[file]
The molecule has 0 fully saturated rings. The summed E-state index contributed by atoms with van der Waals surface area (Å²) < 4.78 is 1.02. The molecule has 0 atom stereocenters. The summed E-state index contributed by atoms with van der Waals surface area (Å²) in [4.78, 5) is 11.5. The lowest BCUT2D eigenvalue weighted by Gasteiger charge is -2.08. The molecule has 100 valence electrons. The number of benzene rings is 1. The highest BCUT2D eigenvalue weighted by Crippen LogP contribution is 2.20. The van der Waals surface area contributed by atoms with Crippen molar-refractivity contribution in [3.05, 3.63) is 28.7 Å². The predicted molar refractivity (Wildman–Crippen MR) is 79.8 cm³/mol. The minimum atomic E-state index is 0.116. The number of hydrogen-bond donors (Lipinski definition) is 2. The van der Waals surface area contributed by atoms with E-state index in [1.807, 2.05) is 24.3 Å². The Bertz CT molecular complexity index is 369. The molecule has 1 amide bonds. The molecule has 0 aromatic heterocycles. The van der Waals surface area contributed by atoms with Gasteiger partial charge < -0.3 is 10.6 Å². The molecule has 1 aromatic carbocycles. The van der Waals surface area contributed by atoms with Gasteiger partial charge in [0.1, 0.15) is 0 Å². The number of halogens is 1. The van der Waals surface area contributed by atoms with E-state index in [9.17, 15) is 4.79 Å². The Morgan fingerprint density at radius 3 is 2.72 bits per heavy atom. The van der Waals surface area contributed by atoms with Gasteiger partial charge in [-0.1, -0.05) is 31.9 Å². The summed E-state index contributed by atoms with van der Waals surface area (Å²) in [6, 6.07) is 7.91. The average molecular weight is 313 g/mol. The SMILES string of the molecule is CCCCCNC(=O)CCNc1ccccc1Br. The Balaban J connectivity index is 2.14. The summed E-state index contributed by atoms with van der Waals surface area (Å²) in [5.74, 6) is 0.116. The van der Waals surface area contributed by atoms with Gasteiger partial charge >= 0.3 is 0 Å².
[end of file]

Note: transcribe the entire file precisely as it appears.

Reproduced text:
The molecule has 0 fully saturated rings. The summed E-state index contributed by atoms with van der Waals surface area (Å²) < 4.78 is 1.02. The molecule has 0 atom stereocenters. The summed E-state index contributed by atoms with van der Waals surface area (Å²) in [4.78, 5) is 11.5. The lowest BCUT2D eigenvalue weighted by Gasteiger charge is -2.08. The molecule has 100 valence electrons. The number of benzene rings is 1. The highest BCUT2D eigenvalue weighted by Crippen LogP contribution is 2.20. The van der Waals surface area contributed by atoms with Crippen molar-refractivity contribution in [3.05, 3.63) is 28.7 Å². The predicted molar refractivity (Wildman–Crippen MR) is 79.8 cm³/mol. The minimum atomic E-state index is 0.116. The number of hydrogen-bond donors (Lipinski definition) is 2. The van der Waals surface area contributed by atoms with E-state index in [1.807, 2.05) is 24.3 Å². The Bertz CT molecular complexity index is 369. The molecule has 1 amide bonds. The molecule has 0 aromatic heterocycles. The van der Waals surface area contributed by atoms with Gasteiger partial charge < -0.3 is 10.6 Å². The molecule has 1 aromatic carbocycles. The van der Waals surface area contributed by atoms with Gasteiger partial charge in [0.1, 0.15) is 0 Å². The number of halogens is 1. The van der Waals surface area contributed by atoms with E-state index in [9.17, 15) is 4.79 Å². The Morgan fingerprint density at radius 3 is 2.72 bits per heavy atom. The van der Waals surface area contributed by atoms with Gasteiger partial charge in [-0.1, -0.05) is 31.9 Å². The summed E-state index contributed by atoms with van der Waals surface area (Å²) in [6, 6.07) is 7.91. The average molecular weight is 313 g/mol. The SMILES string of the molecule is CCCCCNC(=O)CCNc1ccccc1Br. The Balaban J connectivity index is 2.14. The summed E-state index contributed by atoms with van der Waals surface area (Å²) in [5.74, 6) is 0.116. The van der Waals surface area contributed by atoms with Gasteiger partial charge >= 0.3 is 0 Å².